Her right wrist was suddenly gripped tight, and her whole body catapulted off the ground. She cried out in pain as her elbow jerked one way and then the other, while her arm tried to escape its socket. Ruby was rag-dolled through the darkness. Every bump aroused the lingering pain that lay patiently within every bruise, laceration, and scratch on her body. She was dragged through a small doorway and Ruby thought maybe she would see freedom. Fresh air. Her mother. That this had all been a cruel prank but now it was time to go home.
Not for the first time, Ruby was hurled toward the unforgiving floor, her right shoulder buckling underneath her body. Her hand tingled before all feeling vanished and it had now become as useful as her left eye. A loud click echoed through the darkness, followed by a second click. The room exploded with light. Ruby’s good eye instinctively closed at the unexpected luminosity of the space she was in. She forced it open. The figure was no longer an outline, but wore a dark hood. The source of light hovered closer to the hood and the flame danced in its hollow eyes.
Ruby craned her neck, straining every last sinew and fibre beyond its limit, hoping to sneak a glimpse of the dark figure. Immense pain shot down her spine and consumed every vertebra, one after the next. The room was tiny. Decrepit office furniture was jammed against each wall. Ruby risked another boot to her delicate frame and sat up. She waited for it. Nothing. She slumped against a heavy, lopsided filing cabinet. The cold metal penetrated her faded purple short-sleeved shirt, emblazoned with a unicorn and a phrase about being magic and beautiful.
Just as Ruby spotted a second figure leaning against the far wall of the room, the light evaporated, replaced by the echo of footsteps. The creak of a rusty hinge squealed in her eardrums, then shouting. The two figures were outside the door and she could hear them. They were arguing, yelling, maybe fighting. She thought this might be a handy distraction. As her hope started to rise ever so slightly, she heard a distant door slam, and one of the figures returned.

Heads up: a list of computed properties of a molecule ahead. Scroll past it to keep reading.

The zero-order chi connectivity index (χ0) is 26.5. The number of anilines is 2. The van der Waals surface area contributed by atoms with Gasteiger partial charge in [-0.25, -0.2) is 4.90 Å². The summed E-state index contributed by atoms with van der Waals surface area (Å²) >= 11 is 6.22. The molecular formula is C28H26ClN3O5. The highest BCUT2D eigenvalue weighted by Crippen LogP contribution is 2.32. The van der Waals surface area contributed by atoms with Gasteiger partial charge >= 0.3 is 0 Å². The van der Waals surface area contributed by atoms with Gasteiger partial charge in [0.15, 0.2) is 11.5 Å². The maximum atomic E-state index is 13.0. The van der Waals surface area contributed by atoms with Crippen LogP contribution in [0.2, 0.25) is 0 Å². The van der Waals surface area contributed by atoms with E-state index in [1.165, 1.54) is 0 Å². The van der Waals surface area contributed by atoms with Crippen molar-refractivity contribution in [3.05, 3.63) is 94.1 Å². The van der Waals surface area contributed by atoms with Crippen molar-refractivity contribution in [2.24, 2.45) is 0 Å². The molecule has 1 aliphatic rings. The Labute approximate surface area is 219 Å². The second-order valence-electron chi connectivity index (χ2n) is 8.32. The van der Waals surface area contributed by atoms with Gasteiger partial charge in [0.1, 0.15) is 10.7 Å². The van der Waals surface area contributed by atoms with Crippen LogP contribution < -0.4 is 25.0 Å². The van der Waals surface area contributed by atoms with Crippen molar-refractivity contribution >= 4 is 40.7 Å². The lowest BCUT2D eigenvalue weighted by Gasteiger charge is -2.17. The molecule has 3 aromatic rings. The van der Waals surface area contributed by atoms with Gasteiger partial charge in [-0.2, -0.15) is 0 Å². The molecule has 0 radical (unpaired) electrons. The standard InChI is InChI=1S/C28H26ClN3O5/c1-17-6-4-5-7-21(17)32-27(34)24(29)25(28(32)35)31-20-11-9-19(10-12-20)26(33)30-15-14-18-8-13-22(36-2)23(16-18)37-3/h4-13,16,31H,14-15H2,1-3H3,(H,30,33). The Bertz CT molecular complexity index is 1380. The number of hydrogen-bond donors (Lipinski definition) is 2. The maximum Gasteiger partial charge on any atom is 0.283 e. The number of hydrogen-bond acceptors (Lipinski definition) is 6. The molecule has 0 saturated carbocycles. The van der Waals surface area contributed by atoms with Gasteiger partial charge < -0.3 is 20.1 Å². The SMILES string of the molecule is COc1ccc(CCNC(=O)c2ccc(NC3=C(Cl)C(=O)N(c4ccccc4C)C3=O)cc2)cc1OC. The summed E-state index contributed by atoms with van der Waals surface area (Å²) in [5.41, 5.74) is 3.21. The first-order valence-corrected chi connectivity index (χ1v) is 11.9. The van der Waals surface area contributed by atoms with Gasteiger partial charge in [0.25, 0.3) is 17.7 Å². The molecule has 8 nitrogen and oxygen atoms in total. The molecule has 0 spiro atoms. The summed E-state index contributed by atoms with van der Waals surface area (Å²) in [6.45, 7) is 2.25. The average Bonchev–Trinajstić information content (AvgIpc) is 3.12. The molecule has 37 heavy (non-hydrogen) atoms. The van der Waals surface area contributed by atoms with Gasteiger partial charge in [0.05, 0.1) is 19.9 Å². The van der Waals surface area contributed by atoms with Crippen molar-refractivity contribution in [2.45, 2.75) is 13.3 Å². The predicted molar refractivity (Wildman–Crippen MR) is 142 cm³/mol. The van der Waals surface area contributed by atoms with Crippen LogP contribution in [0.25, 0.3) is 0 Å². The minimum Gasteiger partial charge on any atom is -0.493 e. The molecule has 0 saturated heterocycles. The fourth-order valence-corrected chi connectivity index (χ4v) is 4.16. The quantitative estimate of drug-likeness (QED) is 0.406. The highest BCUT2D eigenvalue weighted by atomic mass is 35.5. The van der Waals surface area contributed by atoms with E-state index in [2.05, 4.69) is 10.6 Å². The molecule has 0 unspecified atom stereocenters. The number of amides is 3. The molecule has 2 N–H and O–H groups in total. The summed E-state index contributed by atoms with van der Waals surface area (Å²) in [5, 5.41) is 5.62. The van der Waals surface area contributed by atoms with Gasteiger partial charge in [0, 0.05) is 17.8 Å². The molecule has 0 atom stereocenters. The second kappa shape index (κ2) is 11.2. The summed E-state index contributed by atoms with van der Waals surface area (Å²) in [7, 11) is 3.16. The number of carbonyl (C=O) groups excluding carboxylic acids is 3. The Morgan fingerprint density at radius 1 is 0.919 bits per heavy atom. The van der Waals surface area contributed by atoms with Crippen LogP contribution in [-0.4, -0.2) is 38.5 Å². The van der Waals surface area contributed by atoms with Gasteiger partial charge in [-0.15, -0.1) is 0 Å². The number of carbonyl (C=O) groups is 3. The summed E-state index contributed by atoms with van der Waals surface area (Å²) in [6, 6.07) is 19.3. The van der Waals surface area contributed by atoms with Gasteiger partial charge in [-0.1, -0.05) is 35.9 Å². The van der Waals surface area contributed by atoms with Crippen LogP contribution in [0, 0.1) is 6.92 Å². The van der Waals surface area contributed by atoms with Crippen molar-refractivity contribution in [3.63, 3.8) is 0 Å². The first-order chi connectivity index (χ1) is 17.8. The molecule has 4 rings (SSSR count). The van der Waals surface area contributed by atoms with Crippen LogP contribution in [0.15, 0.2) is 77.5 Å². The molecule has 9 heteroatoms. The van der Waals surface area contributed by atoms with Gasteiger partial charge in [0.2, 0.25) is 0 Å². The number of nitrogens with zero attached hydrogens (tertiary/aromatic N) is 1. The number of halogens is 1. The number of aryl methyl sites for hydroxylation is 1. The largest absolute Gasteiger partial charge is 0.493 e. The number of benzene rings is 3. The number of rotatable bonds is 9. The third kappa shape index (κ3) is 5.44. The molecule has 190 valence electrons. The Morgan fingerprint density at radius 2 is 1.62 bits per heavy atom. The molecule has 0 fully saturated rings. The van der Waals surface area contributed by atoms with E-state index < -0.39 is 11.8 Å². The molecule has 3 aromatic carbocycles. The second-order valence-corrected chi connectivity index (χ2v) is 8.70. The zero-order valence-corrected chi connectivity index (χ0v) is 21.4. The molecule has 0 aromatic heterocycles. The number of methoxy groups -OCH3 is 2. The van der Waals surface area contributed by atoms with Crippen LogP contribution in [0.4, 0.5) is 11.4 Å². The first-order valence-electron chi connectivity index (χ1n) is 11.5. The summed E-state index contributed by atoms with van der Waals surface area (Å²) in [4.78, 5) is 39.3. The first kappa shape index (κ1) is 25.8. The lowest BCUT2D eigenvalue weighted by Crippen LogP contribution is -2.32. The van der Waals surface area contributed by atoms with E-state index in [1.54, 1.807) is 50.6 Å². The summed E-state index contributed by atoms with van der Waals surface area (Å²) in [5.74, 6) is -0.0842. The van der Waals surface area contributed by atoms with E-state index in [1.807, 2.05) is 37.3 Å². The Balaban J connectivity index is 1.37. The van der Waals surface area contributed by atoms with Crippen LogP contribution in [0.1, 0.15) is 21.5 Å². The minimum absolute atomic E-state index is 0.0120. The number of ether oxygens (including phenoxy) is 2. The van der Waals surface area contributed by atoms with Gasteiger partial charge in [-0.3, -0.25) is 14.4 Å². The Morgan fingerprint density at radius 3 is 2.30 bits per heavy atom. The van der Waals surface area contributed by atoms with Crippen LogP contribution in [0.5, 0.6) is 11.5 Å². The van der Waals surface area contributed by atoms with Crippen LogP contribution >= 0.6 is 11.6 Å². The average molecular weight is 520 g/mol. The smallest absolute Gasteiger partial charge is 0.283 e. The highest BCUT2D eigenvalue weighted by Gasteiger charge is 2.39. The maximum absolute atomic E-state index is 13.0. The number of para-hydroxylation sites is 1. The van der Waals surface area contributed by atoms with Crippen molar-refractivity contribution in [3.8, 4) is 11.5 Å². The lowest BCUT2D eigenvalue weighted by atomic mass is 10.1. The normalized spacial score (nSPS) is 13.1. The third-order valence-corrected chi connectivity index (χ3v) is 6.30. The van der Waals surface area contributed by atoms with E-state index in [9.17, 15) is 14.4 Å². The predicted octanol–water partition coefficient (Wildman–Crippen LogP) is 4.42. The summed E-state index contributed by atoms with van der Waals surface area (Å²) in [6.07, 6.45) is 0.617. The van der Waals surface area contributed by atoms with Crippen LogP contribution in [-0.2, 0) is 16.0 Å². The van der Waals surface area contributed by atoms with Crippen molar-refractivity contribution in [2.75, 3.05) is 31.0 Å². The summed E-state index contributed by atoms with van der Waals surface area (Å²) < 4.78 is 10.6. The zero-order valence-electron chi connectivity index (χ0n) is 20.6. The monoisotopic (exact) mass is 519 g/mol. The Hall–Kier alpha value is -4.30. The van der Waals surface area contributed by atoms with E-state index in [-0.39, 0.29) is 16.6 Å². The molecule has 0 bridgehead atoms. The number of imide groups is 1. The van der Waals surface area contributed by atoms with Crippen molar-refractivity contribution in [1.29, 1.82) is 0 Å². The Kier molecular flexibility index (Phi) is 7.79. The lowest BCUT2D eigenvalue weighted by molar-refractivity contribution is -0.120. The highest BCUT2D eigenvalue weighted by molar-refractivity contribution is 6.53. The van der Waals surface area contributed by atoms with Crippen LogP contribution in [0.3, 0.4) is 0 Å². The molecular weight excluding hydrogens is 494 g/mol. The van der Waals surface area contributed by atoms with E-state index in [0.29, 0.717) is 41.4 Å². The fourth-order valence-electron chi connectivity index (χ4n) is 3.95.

The smell of gasoline infiltrated Ruby’s nose, and she felt a wave of liquid gush through her hair and run down her face. The foul taste engulfed her throat and she started to gurgle. The gasoline burnt her eyes as it continued to run down her face, her arms, and down her legs.
Ruby thought of her mother, no doubt standing impatiently on the driveway. She knew she was late for dinner. Charlene had told Ruby that morning they were having spaghetti for dinner. Ruby’s favourite. Then she thought of her brother, glued to the television, playing video games with his friend. Her dad would be home soon too, itching to help Ruby with her homework. The thought of her family gave Ruby a feeling of peace and the panic started to dissipate. She remembered her charm bracelet was gone. And the beads. Her cat, Delilah, the violin she always wanted to play, the love heart from her parents, and the question mark. Ruby never stopped asking questions.
She ignored the engulfing odour of gasoline and calmly spat out the liquid in her mouth. The gurgling was replaced with steady breathing. She sat up straight, folded her arms, and stared into the darkness, trying to guess where the hollow, lifeless eyes were likely to be lurking. She waited.
The lighter sparked into life again and the flame was tossed in her direction. Amid the searing heat and rising flames, the last thing the dark figure saw in the room that night, was the wide-eyed, beaming smile, of 12-year old Ruby Dee.